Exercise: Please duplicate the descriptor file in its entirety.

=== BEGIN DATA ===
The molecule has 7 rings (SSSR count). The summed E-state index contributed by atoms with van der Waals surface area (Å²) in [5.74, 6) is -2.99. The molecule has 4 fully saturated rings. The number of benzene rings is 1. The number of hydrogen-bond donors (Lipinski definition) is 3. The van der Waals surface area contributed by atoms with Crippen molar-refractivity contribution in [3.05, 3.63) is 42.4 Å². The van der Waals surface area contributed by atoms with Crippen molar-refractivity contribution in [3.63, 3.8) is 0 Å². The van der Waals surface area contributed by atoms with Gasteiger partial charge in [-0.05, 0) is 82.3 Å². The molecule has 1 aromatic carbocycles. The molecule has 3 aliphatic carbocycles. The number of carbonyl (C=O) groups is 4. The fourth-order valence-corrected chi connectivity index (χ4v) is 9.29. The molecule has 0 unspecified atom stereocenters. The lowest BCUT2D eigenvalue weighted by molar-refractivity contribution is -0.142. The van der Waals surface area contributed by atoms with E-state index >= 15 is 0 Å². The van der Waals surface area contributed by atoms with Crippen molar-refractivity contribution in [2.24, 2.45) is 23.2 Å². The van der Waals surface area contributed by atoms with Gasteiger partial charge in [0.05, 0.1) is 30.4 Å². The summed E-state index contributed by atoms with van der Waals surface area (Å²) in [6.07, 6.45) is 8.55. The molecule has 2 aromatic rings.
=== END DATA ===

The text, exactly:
The molecule has 7 rings (SSSR count). The summed E-state index contributed by atoms with van der Waals surface area (Å²) in [5.74, 6) is -2.99. The molecule has 4 fully saturated rings. The number of benzene rings is 1. The number of hydrogen-bond donors (Lipinski definition) is 3. The van der Waals surface area contributed by atoms with Crippen molar-refractivity contribution in [3.05, 3.63) is 42.4 Å². The van der Waals surface area contributed by atoms with Crippen molar-refractivity contribution in [3.63, 3.8) is 0 Å². The van der Waals surface area contributed by atoms with Gasteiger partial charge in [-0.05, 0) is 82.3 Å². The molecule has 1 aromatic carbocycles. The molecule has 3 aliphatic carbocycles. The number of carbonyl (C=O) groups is 4. The fourth-order valence-corrected chi connectivity index (χ4v) is 9.29. The molecule has 0 unspecified atom stereocenters. The lowest BCUT2D eigenvalue weighted by molar-refractivity contribution is -0.142. The van der Waals surface area contributed by atoms with E-state index >= 15 is 0 Å². The van der Waals surface area contributed by atoms with Crippen molar-refractivity contribution in [2.24, 2.45) is 23.2 Å². The van der Waals surface area contributed by atoms with Gasteiger partial charge in [0.05, 0.1) is 30.4 Å². The summed E-state index contributed by atoms with van der Waals surface area (Å²) in [6.07, 6.45) is 8.55. The molecule has 2 aromatic rings.